Doctor Thorne, a novel written in 1858 by Anthony Trollope, has been adapted for the screen by the twenty-first century Julian Fellowes. Should you watch it on Amazon, you will also enjoy Julian’s armchair introductions and commentary about Trollope and his story at the beginning and end of each episode.

Starring Tom Hollander, Stefanie Martini, Harry Richardson, and a host of other familiar faces consisting of British actors, I found it to be a delightful tale with a happy ending that waltzed me into a tear or two.  The story centers around Mary Thorne, who is raised by her uncle Dr. Thorne.  However, Mary is not privy to secrets that Dr. Thorne has kept from her and many others regarding her true identity.  Born out of wedlock and sired by Dr. Thorne’s brother, who is later accidentally killed, her mother gives up the baby.  Thorne raises her, and she turns out to be a delightful and kind young woman.

The story, of course, as you can see from the trailer is all about money.  The Greshams are broke and they need their son, Frank Gresham, to marry wealth in order to survive.  However, Frank is in love with penniless Mary with a questionable background.  His family continually pressures him to wed because they have mortgaged Greshambury to the hilt and much of it is owned by Sir Roger Scatcherd.

The premises of marrying for money is the central theme in the first two episodes, but as it continues the secrecy of Mary’s identity is slowly revealed to those involved. Her Uncle carefully protects her in many ways, and Tom Hollander does a stellar job in this period piece. I enjoy him and his character immensely.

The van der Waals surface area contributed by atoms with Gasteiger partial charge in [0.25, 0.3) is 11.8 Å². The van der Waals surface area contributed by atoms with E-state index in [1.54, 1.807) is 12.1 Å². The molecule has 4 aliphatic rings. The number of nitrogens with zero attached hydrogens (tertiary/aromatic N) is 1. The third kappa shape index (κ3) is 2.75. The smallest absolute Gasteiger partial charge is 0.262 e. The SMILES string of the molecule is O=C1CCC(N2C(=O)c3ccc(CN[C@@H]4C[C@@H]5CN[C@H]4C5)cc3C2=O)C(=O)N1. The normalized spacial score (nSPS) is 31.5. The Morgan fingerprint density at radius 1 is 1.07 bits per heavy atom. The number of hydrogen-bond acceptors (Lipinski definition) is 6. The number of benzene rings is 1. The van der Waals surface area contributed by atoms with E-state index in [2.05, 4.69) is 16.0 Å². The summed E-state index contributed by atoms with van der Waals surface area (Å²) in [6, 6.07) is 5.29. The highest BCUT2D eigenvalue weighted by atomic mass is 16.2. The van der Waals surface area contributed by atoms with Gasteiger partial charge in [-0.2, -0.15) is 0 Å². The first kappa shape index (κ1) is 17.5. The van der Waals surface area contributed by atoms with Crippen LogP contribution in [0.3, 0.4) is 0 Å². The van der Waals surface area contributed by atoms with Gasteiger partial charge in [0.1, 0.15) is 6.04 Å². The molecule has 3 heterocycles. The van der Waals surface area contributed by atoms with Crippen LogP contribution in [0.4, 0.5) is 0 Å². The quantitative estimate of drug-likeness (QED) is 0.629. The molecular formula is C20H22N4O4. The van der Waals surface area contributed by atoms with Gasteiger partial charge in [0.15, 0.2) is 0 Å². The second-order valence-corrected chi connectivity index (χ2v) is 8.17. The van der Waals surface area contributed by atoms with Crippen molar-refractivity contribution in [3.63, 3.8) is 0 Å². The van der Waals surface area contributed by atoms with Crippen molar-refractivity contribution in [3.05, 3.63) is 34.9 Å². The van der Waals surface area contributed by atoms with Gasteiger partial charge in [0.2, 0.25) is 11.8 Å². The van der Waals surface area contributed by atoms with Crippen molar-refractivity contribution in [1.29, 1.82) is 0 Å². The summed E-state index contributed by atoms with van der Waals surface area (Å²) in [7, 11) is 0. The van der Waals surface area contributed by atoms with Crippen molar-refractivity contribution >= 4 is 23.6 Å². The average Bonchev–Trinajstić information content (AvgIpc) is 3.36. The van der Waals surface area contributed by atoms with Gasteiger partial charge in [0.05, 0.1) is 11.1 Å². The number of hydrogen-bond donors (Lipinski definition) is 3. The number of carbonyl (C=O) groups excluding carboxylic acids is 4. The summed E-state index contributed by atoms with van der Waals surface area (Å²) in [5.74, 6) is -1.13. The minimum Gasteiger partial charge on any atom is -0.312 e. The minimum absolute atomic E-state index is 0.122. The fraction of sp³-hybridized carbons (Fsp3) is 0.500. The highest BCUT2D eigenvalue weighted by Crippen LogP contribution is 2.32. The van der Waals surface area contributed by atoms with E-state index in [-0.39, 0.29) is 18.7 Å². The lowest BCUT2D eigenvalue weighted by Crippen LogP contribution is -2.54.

Period dramas wouldn’t be dramas if there weren’t corrupt characters, alcoholics, bullies, and lustful intentions. I won’t give away the story any further except to say there are a few twists and turns that eventually lead to a happy ending.

Having read some of the reviews from the audience in general, it appears that there are mixed feelings.  Boring and miscast are a few words I’ver read, as well as slow and in no way compares with Julian’s Downton Abbey.  Of course, this isn’t meant to be Downtown Abbey, and it’s not a story that Julian Fellows wrote. He merely adapted the tale from a book written in 1858 by an author that most in the audience never knew existed in the realm of 19th-century novels.

The costumes, manor houses, and quaint village (Wiltshire) are all scenes we’ve seen in other films or in tourism pictures. Here is a link to the houses they used in filming Dr. Thorne on RadioTimes.

For those of you who love period drama, you may absolutely adore it while others might be let down because of your high expectations.  Frankly, I found it endearing at the end.  As long as ITV or BBC or whoever keeps making period dramas, I’m a happy camper.  Several more releases are on the horizon this year, and I can’t wait to be taken back to a time of conversational intercourse between the sexes.